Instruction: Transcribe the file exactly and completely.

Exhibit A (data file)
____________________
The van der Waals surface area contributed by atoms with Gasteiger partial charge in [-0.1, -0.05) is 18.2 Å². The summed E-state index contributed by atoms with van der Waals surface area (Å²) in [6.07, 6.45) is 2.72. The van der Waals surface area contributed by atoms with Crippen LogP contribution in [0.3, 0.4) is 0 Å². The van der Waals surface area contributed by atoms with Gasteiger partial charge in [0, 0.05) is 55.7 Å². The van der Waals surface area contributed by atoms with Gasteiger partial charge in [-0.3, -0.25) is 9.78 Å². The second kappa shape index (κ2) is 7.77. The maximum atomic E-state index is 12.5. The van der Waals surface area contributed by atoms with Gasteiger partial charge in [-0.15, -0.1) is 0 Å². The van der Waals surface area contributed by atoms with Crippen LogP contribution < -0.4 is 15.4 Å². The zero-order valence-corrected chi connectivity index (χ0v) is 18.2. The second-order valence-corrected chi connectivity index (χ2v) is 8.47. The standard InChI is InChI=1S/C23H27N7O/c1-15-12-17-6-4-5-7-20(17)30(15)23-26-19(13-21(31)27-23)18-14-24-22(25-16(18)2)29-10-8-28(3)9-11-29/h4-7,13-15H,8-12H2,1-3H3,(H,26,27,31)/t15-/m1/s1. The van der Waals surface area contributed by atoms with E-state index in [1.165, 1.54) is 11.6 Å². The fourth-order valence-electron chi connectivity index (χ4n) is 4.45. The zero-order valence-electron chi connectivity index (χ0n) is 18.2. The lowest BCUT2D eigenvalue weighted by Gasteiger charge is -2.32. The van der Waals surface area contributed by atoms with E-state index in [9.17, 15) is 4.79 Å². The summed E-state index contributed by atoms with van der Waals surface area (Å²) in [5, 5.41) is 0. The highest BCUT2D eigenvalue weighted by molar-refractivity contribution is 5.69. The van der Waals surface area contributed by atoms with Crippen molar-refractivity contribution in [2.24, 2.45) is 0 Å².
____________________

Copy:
The van der Waals surface area contributed by atoms with Gasteiger partial charge in [-0.1, -0.05) is 18.2 Å². The summed E-state index contributed by atoms with van der Waals surface area (Å²) in [6.07, 6.45) is 2.72. The van der Waals surface area contributed by atoms with Crippen LogP contribution in [0.3, 0.4) is 0 Å². The van der Waals surface area contributed by atoms with Gasteiger partial charge in [0, 0.05) is 55.7 Å². The van der Waals surface area contributed by atoms with Gasteiger partial charge in [-0.3, -0.25) is 9.78 Å². The second kappa shape index (κ2) is 7.77. The maximum atomic E-state index is 12.5. The van der Waals surface area contributed by atoms with Gasteiger partial charge in [-0.15, -0.1) is 0 Å². The van der Waals surface area contributed by atoms with Crippen LogP contribution < -0.4 is 15.4 Å². The zero-order valence-corrected chi connectivity index (χ0v) is 18.2. The second-order valence-corrected chi connectivity index (χ2v) is 8.47. The standard InChI is InChI=1S/C23H27N7O/c1-15-12-17-6-4-5-7-20(17)30(15)23-26-19(13-21(31)27-23)18-14-24-22(25-16(18)2)29-10-8-28(3)9-11-29/h4-7,13-15H,8-12H2,1-3H3,(H,26,27,31)/t15-/m1/s1. The van der Waals surface area contributed by atoms with E-state index in [1.165, 1.54) is 11.6 Å². The fourth-order valence-electron chi connectivity index (χ4n) is 4.45. The zero-order valence-electron chi connectivity index (χ0n) is 18.2. The lowest BCUT2D eigenvalue weighted by Gasteiger charge is -2.32. The van der Waals surface area contributed by atoms with E-state index in [9.17, 15) is 4.79 Å². The summed E-state index contributed by atoms with van der Waals surface area (Å²) in [5, 5.41) is 0. The highest BCUT2D eigenvalue weighted by molar-refractivity contribution is 5.69. The van der Waals surface area contributed by atoms with Crippen molar-refractivity contribution in [2.24, 2.45) is 0 Å².